It is long ago, when I had at my home such a complete and competent constructed preamplifier, that would be so user friendly in every day usage. This can be attributed to a very well-thought placement of the buttons. In the center – verbatim and metaphoric – is a milky-white, big LCD display, the same as in the integrated 840A. It shows the names of the inputs, attributed to the buttons visible next to it. In the middle there is a volume display – alphanumeric (from infinity to 0dB) and in the form of a bar graph. Simple and splendid. The display presents also the chosen work mode – ‘Direct’ or with treble and bass controls. The last one can be triggered by pressing the ‘mode’ button. A separate button is used to activate the mode with the shortened sound path. And besides that there is only a big jack headphones socket and a ‘Stand-by’ button. And of course a big, handy volume control knob. Its cut, shiny edges suggest a Chinese origin, but this is the only thing, that can lead to the place of manufacture. Moving it we will hear slight clicks. This is a sign, that the damper, based on resistors and relays with gold plated pins.
The back plate is densely fitted with sockets. There is only no gramophone input, and this because CA offers splendid, external RIAA preamplifiers. We get seven line inputs, not balanced, based on RCA sockets, with the two first ones doubled by XLRs (hot=2). We choose between RCA and XLR by means of a small switch, placed near the sockets. There is also a separate tape input. A plethora of outputs is also available – we can send the signal for recording, there are two such outputs – and a mono signal for a subwoofer (mono). The last one can be a full-range one (both channels are summed) or with the upper frequencies cut at 200Hz – we can choose the appropriate mode by another switch. Next to those there are also volume controlled outputs – one balanced XLR and one not balanced RCA. Besides audio connectors we have also sockets for communication in multi-room systems – triggers, RS232 (Crestron) and a set of Incognito connectors. The latter is a proprietary CA system, that allows for low-cost multi-room or remote controlling. There is of course also a IEC socket with a mechanical power switch.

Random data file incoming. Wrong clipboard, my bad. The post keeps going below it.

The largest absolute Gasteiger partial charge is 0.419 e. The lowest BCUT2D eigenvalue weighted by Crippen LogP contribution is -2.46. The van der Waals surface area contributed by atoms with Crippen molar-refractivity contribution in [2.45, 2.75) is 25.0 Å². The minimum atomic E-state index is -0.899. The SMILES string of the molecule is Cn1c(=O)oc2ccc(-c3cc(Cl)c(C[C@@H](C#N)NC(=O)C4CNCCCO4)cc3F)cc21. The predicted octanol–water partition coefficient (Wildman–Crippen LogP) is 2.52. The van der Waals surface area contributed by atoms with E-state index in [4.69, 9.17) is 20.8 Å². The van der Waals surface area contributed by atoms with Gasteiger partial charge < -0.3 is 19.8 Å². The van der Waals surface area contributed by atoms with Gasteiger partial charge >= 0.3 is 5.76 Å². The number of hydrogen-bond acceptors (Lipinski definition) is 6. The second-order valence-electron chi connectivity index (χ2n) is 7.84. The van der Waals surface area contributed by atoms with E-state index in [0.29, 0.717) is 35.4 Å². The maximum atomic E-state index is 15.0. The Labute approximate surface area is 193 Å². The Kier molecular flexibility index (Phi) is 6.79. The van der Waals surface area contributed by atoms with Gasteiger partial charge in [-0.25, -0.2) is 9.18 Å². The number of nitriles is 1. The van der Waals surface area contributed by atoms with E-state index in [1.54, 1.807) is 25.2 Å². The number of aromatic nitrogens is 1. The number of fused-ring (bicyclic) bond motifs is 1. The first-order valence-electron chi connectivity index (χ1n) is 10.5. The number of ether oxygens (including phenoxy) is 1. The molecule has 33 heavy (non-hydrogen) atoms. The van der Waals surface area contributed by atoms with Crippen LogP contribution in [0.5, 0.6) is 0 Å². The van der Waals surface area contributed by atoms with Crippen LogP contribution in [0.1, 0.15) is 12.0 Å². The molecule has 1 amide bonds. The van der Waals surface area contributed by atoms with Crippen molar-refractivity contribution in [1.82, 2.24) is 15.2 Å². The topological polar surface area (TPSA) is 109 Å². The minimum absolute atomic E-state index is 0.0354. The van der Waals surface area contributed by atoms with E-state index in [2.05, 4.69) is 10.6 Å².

The inside looks splendid. The RCA inputs (not gold plated) were soldered into the main PCB and are switched by relays. The signal from there goes to the shielded and mechanically damped TerraPin modules (with ten pins), which initially amplify the signal. The modules are a clear homage to the HDAM modules from Marantz (which resigned from their usage) and similar circuits from NAD. It seems, that those are surface mounted. Behind those the PCB with the damper is visible, located above the main PCB on elastic distances. It is beautiful – resistors and relays. The circuits seems to be fully balanced – each channel has the signal led by three wires to and from it (plus, minus and ground). Also the rest of the circuit looks balanced. But how this is in reality – I do not know. Like I wrote earlier, the factory informed it is not. But inside it looks differently… Behind the damper we have another TerraPin module (buffer, driver). Near the front panel we see the treble and bass adjustment circuits, also those are based on resistors and relays. The balanced inputs and control circuits are on a separate PCB. Behind the XLRs we have ICs – the NE5532. So if the signal is de-symmetrized somewhere, it must happen there. Only, that the signal from that PCB goes to the input selector is also sent in the symmetric version – for every socket we have three wires. It seems, that the separate headphone amplifier is also made on the NE5532 chips and output based on transistors in push-pull setting.